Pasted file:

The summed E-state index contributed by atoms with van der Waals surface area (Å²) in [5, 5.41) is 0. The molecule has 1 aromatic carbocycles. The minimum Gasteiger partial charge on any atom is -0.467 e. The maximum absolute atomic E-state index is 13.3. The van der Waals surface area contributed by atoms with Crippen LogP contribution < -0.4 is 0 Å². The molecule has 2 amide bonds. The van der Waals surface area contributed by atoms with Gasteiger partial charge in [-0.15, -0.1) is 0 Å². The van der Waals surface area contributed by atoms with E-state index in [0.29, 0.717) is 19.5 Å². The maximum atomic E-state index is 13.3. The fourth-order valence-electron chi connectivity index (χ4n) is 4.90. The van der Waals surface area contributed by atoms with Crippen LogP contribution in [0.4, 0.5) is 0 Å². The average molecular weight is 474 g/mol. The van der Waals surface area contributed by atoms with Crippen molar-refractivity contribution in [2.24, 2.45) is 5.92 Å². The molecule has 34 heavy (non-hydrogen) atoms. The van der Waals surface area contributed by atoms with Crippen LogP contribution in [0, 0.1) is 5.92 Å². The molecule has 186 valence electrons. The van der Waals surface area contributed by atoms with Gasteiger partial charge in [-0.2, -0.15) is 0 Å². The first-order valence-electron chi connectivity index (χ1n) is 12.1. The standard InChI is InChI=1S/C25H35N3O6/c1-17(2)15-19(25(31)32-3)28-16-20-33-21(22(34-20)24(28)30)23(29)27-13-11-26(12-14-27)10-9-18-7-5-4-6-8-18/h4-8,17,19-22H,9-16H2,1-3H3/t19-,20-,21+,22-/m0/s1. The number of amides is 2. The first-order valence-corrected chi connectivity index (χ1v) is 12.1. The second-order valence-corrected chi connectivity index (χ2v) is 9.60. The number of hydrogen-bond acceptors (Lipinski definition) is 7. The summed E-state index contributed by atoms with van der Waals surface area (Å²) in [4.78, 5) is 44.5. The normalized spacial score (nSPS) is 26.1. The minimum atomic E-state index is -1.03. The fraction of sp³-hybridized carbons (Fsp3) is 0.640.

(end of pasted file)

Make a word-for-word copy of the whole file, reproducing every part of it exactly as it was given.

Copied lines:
The summed E-state index contributed by atoms with van der Waals surface area (Å²) in [5, 5.41) is 0. The molecule has 1 aromatic carbocycles. The minimum Gasteiger partial charge on any atom is -0.467 e. The maximum absolute atomic E-state index is 13.3. The van der Waals surface area contributed by atoms with Crippen LogP contribution < -0.4 is 0 Å². The molecule has 2 amide bonds. The van der Waals surface area contributed by atoms with Gasteiger partial charge in [-0.15, -0.1) is 0 Å². The van der Waals surface area contributed by atoms with E-state index in [0.29, 0.717) is 19.5 Å². The maximum atomic E-state index is 13.3. The fourth-order valence-electron chi connectivity index (χ4n) is 4.90. The van der Waals surface area contributed by atoms with Crippen LogP contribution in [0.4, 0.5) is 0 Å². The average molecular weight is 474 g/mol. The van der Waals surface area contributed by atoms with Crippen molar-refractivity contribution in [2.24, 2.45) is 5.92 Å². The molecule has 34 heavy (non-hydrogen) atoms. The van der Waals surface area contributed by atoms with Crippen LogP contribution in [0, 0.1) is 5.92 Å². The molecule has 186 valence electrons. The van der Waals surface area contributed by atoms with Gasteiger partial charge in [-0.2, -0.15) is 0 Å². The first-order valence-electron chi connectivity index (χ1n) is 12.1. The standard InChI is InChI=1S/C25H35N3O6/c1-17(2)15-19(25(31)32-3)28-16-20-33-21(22(34-20)24(28)30)23(29)27-13-11-26(12-14-27)10-9-18-7-5-4-6-8-18/h4-8,17,19-22H,9-16H2,1-3H3/t19-,20-,21+,22-/m0/s1. The number of amides is 2. The first-order valence-corrected chi connectivity index (χ1v) is 12.1. The second-order valence-corrected chi connectivity index (χ2v) is 9.60. The number of hydrogen-bond acceptors (Lipinski definition) is 7. The summed E-state index contributed by atoms with van der Waals surface area (Å²) in [4.78, 5) is 44.5. The normalized spacial score (nSPS) is 26.1. The minimum atomic E-state index is -1.03. The fraction of sp³-hybridized carbons (Fsp3) is 0.640.